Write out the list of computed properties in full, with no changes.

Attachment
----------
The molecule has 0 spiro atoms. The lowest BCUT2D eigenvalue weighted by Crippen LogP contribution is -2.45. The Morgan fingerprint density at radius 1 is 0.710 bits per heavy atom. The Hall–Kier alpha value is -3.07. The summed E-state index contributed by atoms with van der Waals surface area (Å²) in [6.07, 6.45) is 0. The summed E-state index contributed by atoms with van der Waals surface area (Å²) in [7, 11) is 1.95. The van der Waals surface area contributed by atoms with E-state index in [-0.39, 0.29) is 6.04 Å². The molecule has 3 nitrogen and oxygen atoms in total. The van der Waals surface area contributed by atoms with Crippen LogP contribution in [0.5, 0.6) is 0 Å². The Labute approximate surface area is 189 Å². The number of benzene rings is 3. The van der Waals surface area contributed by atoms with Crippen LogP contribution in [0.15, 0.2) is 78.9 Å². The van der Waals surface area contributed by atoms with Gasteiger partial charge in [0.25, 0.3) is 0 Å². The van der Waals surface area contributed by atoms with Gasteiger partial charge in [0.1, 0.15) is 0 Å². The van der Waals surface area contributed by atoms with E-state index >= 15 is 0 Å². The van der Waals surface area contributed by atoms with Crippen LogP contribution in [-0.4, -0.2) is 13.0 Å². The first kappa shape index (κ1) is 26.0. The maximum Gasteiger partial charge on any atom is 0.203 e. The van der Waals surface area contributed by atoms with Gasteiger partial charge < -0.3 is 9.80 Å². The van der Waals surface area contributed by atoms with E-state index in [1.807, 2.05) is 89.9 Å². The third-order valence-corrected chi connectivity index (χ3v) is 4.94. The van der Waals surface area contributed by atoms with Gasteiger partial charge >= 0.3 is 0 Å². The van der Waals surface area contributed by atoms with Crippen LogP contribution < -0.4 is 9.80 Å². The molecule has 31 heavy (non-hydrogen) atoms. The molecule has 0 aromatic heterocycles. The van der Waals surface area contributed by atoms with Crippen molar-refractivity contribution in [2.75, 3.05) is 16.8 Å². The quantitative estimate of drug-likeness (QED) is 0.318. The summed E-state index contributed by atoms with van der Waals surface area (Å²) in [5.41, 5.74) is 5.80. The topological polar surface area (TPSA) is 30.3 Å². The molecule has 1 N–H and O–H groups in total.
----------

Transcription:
The molecule has 0 spiro atoms. The lowest BCUT2D eigenvalue weighted by Crippen LogP contribution is -2.45. The Morgan fingerprint density at radius 1 is 0.710 bits per heavy atom. The Hall–Kier alpha value is -3.07. The summed E-state index contributed by atoms with van der Waals surface area (Å²) in [6.07, 6.45) is 0. The summed E-state index contributed by atoms with van der Waals surface area (Å²) in [7, 11) is 1.95. The van der Waals surface area contributed by atoms with E-state index in [-0.39, 0.29) is 6.04 Å². The molecule has 3 nitrogen and oxygen atoms in total. The van der Waals surface area contributed by atoms with Crippen LogP contribution in [0.5, 0.6) is 0 Å². The Labute approximate surface area is 189 Å². The number of benzene rings is 3. The van der Waals surface area contributed by atoms with Crippen LogP contribution in [0.15, 0.2) is 78.9 Å². The van der Waals surface area contributed by atoms with Gasteiger partial charge in [0.25, 0.3) is 0 Å². The van der Waals surface area contributed by atoms with Gasteiger partial charge in [0.1, 0.15) is 0 Å². The van der Waals surface area contributed by atoms with E-state index >= 15 is 0 Å². The van der Waals surface area contributed by atoms with Crippen LogP contribution in [-0.4, -0.2) is 13.0 Å². The first kappa shape index (κ1) is 26.0. The maximum Gasteiger partial charge on any atom is 0.203 e. The van der Waals surface area contributed by atoms with Gasteiger partial charge < -0.3 is 9.80 Å². The van der Waals surface area contributed by atoms with E-state index in [1.807, 2.05) is 89.9 Å². The third-order valence-corrected chi connectivity index (χ3v) is 4.94. The van der Waals surface area contributed by atoms with Gasteiger partial charge >= 0.3 is 0 Å². The van der Waals surface area contributed by atoms with Crippen LogP contribution < -0.4 is 9.80 Å². The molecule has 31 heavy (non-hydrogen) atoms. The molecule has 0 aromatic heterocycles. The van der Waals surface area contributed by atoms with Crippen molar-refractivity contribution in [2.75, 3.05) is 16.8 Å². The quantitative estimate of drug-likeness (QED) is 0.318. The summed E-state index contributed by atoms with van der Waals surface area (Å²) in [5.41, 5.74) is 5.80. The topological polar surface area (TPSA) is 30.3 Å². The molecule has 1 N–H and O–H groups in total.